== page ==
In vitro Mitochondria-Targeting Ability

The mitochondrial targeting performance of IRP NPs was tested by confocal fluorescence imaging to prove that the IRP NPs could target mitochondria through membrane potential. To track the intracellular localization of IRP NPs, DiI was used as a model dye, while DiI-labeled NPs that did not contain IR780 were prepared as a control group. As we expected, for 2 h incubation, the red fluorescence of DiI-labeled IRP NPs was apparently established in 4T1 cells (Figure 5A). In contrast, the red fluorescence of DiI-labeled NPs without IR780 in 4T1 cells was lower, which proved that IR780 further enhanced the accumulation of NPs in cells.

Figure 5 (A) Mitochondrial tracker colocalized with NPs, IRP NPs and IRP@RBC NPs observed by CLSM, scale bar = 10 μm. (B) The measurement of cytotoxicity of IRP/O2 NPs and IR/O2 NPs toward 4T1 cancer cells with 808 nm laser illumination (PDT) (*p<0.05).(C) The measurement of cytotoxicity of IRP/O2 NPs toward 4T1 cancer cells with 808 nm laser illumination (PDT, PTT, PDT+PTT) (*p<0.05). (D) The mitochondrial potential changes of 4T1 cells after different treatments imaged by JC-1 staining, scale bar = 50 μm.

Then, a subcellular mitochondrial colocalization experiment was carried out to evaluate the mitochondria-targeting ability of the IRP NPs. As shown in Figure 5A, the mitochondria were stained with MitoTracker (green fluorescence), and a small amount of red fluorescence (DiI-labeled NPs without IR780) merged with the green fluorescence in the cells; the Pearson correlation (PC) coefficient of the MitoTracker was 0.28. In contrast, the significant red fluorescence of the IRP NPs (labeled with DiI) overlaid the green fluorescence, and the PC coefficients of the MitoTracker were 0.73; this result indicated that IR780-loaded NPs had remarkable mitochondria-targeting properties, which can potentially improve the efficacy of the synergistic PTT/PDT treatment due to the mitochondrial susceptibility to ROS and hyperthermia, tremendously improving the accumulation of NPs in tumors.

In vitro PTT/PDT Combination Therapy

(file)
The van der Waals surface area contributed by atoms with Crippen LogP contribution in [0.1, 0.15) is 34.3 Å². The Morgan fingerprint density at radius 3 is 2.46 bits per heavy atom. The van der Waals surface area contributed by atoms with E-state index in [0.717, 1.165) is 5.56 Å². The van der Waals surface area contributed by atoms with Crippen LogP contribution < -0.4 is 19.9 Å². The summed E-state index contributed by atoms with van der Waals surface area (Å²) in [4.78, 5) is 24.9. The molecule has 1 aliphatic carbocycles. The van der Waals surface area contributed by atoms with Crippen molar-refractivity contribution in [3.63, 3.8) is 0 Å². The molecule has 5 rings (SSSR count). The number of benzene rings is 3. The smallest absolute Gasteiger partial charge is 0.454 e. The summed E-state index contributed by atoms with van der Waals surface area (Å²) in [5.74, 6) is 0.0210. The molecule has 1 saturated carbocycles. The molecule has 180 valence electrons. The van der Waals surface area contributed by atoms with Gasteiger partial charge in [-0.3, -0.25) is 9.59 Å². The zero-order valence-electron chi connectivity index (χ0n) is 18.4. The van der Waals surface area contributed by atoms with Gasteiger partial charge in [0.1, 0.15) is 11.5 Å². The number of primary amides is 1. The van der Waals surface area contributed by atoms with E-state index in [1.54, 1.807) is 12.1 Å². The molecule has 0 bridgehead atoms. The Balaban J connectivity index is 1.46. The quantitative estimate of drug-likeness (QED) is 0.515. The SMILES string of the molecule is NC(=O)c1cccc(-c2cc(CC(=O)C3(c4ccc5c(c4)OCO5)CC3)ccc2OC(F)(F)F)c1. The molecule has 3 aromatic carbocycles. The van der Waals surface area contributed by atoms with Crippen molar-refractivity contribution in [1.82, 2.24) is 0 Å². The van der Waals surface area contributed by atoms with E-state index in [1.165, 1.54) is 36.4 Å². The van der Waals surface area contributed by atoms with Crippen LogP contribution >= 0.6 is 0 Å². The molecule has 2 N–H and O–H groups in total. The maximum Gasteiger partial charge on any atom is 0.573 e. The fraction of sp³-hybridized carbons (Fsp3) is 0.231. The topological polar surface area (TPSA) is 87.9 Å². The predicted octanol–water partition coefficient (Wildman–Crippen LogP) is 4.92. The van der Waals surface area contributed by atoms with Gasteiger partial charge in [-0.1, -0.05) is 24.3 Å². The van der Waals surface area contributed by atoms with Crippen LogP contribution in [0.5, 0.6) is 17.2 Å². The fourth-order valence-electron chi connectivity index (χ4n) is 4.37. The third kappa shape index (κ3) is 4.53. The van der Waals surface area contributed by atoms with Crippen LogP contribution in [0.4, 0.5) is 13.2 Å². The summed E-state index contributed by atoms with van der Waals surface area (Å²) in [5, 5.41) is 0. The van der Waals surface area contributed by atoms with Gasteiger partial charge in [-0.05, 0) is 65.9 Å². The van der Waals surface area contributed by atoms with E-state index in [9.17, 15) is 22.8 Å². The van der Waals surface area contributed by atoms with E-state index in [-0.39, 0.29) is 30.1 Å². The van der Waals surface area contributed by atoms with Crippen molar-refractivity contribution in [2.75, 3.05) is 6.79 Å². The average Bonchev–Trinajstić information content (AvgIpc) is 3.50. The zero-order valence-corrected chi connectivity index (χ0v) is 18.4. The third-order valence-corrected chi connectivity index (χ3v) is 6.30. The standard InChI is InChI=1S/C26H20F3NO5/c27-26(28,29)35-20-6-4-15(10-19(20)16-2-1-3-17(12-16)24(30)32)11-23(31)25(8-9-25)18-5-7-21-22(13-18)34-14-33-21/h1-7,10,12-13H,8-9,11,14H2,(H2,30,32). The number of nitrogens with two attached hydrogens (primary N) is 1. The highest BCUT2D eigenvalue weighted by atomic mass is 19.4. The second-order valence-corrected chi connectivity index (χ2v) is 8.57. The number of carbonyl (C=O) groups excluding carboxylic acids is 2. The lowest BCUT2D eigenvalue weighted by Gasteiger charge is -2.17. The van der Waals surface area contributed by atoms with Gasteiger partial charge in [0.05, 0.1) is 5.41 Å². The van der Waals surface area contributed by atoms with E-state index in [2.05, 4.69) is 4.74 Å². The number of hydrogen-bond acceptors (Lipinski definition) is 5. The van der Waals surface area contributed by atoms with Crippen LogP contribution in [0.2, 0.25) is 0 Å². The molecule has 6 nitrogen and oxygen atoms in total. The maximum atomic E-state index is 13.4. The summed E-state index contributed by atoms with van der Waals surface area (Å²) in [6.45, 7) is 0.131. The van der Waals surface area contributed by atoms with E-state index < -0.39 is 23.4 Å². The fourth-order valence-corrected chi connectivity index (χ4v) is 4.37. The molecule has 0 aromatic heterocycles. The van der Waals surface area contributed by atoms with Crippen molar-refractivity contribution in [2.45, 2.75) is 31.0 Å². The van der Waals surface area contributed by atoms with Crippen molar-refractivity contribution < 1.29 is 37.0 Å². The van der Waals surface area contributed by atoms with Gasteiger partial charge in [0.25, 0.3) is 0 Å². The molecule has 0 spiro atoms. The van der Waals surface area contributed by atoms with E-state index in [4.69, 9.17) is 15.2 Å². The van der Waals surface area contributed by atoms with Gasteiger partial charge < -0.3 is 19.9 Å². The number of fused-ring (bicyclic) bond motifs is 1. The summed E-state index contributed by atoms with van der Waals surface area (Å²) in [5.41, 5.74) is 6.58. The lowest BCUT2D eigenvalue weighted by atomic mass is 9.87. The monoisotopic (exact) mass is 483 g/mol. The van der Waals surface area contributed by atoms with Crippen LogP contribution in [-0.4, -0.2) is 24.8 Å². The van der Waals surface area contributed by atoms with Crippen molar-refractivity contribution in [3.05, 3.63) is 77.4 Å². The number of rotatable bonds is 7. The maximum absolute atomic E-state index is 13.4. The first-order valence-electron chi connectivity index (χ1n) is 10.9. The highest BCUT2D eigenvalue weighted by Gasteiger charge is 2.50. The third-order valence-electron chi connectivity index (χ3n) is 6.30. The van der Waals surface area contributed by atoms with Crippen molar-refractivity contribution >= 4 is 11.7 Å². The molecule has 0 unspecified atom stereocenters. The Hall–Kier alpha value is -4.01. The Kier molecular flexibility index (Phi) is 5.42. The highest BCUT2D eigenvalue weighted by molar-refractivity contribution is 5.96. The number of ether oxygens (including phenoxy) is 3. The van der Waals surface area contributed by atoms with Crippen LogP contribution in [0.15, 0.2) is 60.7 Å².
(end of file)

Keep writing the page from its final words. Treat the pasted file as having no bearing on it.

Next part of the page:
The biocompatibility of the oxygen-saturated IRP/O2 NPs was assessed through MTT assays, and oxygen-saturated IR/O2 NPs without PFH were used as controls. As shown in Fig. S6 in the Supporting Information, the cell viability was more than 95%, indicating that the NPs had little toxicity to cells and had excellent biological properties.

Next, the PDT anticancer activity of the different NPs against 4T1 cells was further assessed by MTT assays. As shown in Figure 5B, when laser irradiation was used alone, the 4T1 cell viability was not affected by more than 95%. Moreover, in the absence of 808 nm laser irradiation, the pernicious effects of IR/O2 NPs or IRP/O2 NPs were found to be negligible. The efficacy of PDT treatment stimulated by IRP/O2 NPs and IR/O2 NPs under 808 nm laser irradiation caused significant cytotoxicity. Notably, even under the same conditions, the 4T1 cell survival rate after treatment with IRP/O2 NPs was lower than that after treatment with IR/O2 NPs (*p<0.05), suggesting that PFH as an oxygen delivery system significantly improved the efficacy of PDT.

Then, the PDT and PTT effects produced by IRP/O2 NPs were compared through MTT experiments (Figure 5C). When IRP/O2 NPs and laser irradiation (representing PDT or PTT) were combined, a large amount of cell death was caused, which revealed that IRP/O2 NPs effectively promoted cell death through PDT or PTT effects. Moreover, the IRP/O2 NPs and laser irradiation (representing both PDT and PTT) combined could kill more 4T1 cells than PDT or PTT alone (*p<0.05), revealing that the synergistic PDT and PTT of IRP/O2 NPs was the most impactful local treatment.

Furthermore, the cell apoptosis mechanism of mitochondrial dysfunction by laser irradiation was investigated. JC-1 staining is a widely used fluorescent probe to check the mitochondrial membrane potential of cells or tissues. The membrane potential of normal mitochondria is high, and JC-1 accumulates in the matrix of mitochondria to form a polymer with red fluorescence emission. After mitochondrial damage, the membrane potential decreases, and JC-1 exists as a monomer with green fluorescence in the matrix. As shown in Figure 5D, cells treated with PBS, laser irradiation or IRP/O2 NPs showed strong red fluorescence with weak green fluorescence, and the fluorescence ratio of green to red was 0.139, 0.259 and 0.277, respectively, indicating almost no obvious mitochondrial membrane potential change in cells. However, for cells treated with IRP/O2 NPs with laser irradiation (representing PDT or PTT), the green fluorescence decreased substantially, and the fluorescence ratio of green to red increased to 1.46 in the PDT group and to 1.19 in the PTT group, suggesting that the mitochondria were damaged, with a decrease in the mitochondrial membrane potential. The results demonstrated that both ROS generation from PDT and local hyperthermia from PTT after treatment with IRP/O2 NPs could induce mitochondrial dysfunction and eventually lead to cell apoptosis, which is consistent with previous research on tumor mitochondrial dysfunction.